Adventures of Prince Achmed, The (1926)

[Note: The following review is of a non-Guide for the Film Fanatic title; click here to read more.]

“Where is the magic lamp?”

Synopsis:
Prince Achmed accidentally trades his sister to a wicked magician in exchange for a flying horse, who takes him to the island of Wak-Wak, where he falls in love with a bird princess named Pari Banu. When demons steal Pari Banu away from Achmed, his only chance to rescue her is with the help of Aladdin’s magic lantern.

Genres:

  • Animated Features
  • Folk Tales, Fairy Tales, and Mythology
  • German Films
  • Royalty and Nobility
  • Silent Films
  • Witches and Wizards

Review:
Lotte Reiniger’s The Adventures of Prince Achmed — considered to be the first surviving animated feature film — is a classic example of a Missing Title which Peary can’t be blamed for omitting from his GFTFF, given that it wasn’t restored and made available for viewing until 1999. While it clearly holds an indubitable place in cinema history, it also happens to be an enormously enjoyable fantasy film, one which maintains interest from beginning to end simply from the sheer, giddy inventiveness of its groundbreaking animation. Working in a self-made studio on the property of a benefactor, Reiniger — just 23 at the time — collaborated with her husband, Carl Koch, to create this “silhouette film” by cutting intricate jointed silhouettes out of black paper, then painstakingly moving them across artfully conceived backdrops to create the illusion of motion (much like stop-motion animators would do with clay).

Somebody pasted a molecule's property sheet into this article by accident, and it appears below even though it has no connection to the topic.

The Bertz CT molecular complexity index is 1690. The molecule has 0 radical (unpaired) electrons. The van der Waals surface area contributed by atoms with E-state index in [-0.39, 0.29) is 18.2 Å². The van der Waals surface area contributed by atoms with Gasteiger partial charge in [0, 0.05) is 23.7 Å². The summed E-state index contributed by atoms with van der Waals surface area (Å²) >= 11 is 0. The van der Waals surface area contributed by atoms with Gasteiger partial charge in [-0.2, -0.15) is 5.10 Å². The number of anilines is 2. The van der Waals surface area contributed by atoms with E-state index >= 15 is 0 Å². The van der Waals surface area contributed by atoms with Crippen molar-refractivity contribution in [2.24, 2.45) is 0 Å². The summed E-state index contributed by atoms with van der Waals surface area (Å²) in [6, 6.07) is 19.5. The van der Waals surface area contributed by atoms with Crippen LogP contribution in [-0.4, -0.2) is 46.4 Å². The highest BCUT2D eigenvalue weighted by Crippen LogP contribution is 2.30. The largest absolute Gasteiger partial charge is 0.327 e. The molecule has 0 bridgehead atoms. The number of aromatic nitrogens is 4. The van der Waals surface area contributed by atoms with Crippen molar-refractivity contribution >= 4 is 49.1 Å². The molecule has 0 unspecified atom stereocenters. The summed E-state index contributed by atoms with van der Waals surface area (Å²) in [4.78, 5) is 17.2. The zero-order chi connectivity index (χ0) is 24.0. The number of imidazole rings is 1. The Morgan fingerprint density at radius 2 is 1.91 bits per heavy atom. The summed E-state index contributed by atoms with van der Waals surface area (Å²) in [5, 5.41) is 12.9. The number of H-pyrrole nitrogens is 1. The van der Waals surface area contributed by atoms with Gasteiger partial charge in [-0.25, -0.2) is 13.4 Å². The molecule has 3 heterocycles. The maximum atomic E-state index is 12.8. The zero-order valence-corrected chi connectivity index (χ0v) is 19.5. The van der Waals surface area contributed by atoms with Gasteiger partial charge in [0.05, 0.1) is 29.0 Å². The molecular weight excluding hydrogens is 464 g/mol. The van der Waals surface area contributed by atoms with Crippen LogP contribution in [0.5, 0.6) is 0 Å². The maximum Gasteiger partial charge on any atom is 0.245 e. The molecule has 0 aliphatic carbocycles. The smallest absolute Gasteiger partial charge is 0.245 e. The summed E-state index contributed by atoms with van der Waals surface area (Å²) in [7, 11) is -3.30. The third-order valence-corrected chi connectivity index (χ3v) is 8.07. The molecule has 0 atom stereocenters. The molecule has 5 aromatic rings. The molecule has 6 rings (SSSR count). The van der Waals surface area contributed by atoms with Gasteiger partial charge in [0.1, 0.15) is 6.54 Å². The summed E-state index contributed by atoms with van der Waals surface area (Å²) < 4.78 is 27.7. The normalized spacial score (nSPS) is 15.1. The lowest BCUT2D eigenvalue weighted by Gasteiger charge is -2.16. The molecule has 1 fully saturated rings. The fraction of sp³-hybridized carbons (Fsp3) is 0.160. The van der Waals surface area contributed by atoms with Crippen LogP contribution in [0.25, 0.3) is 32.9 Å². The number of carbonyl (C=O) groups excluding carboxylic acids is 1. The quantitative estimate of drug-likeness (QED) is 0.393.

Reiniger was a consummate storyteller, using as her inspiration the Arabian folk tale collection One Thousand and One Nights — but one gets the feeling she could have chosen just about any source material and created a similarly breathtaking masterpiece. Indeed, while the episodic story itself is reasonably compelling, it’s Reiniger’s artwork which really holds one’s attention: watch the intricate movements and interactions of the characters with their environment and with each other, as objects and people shift shape, and the landscape is kept in constant motion; it’s simply a fascinating process to see unfolding. Sadly, the film didn’t earn enough money to satisfy her benefactor, who considered his patronage a monetary investment; add to this the complications of an approaching World War, and it’s unfortunately easy to see how Reiniger’s promising career became compromised. With that said, she continued to make shorter silhouette films throughout the rest of her life, and fans can now easily view many of them — including a commercial for Nivea (!), as well as numerous European fairy tale adaptations. However, Prince Achmed (her only feature) remains her undisputed masterpiece.

Redeeming Qualities and Moments:

  • Lovely, intricate animation




Must See?
Absolutely; this historically ground-breaking animation gem should be seen by all film lovers.

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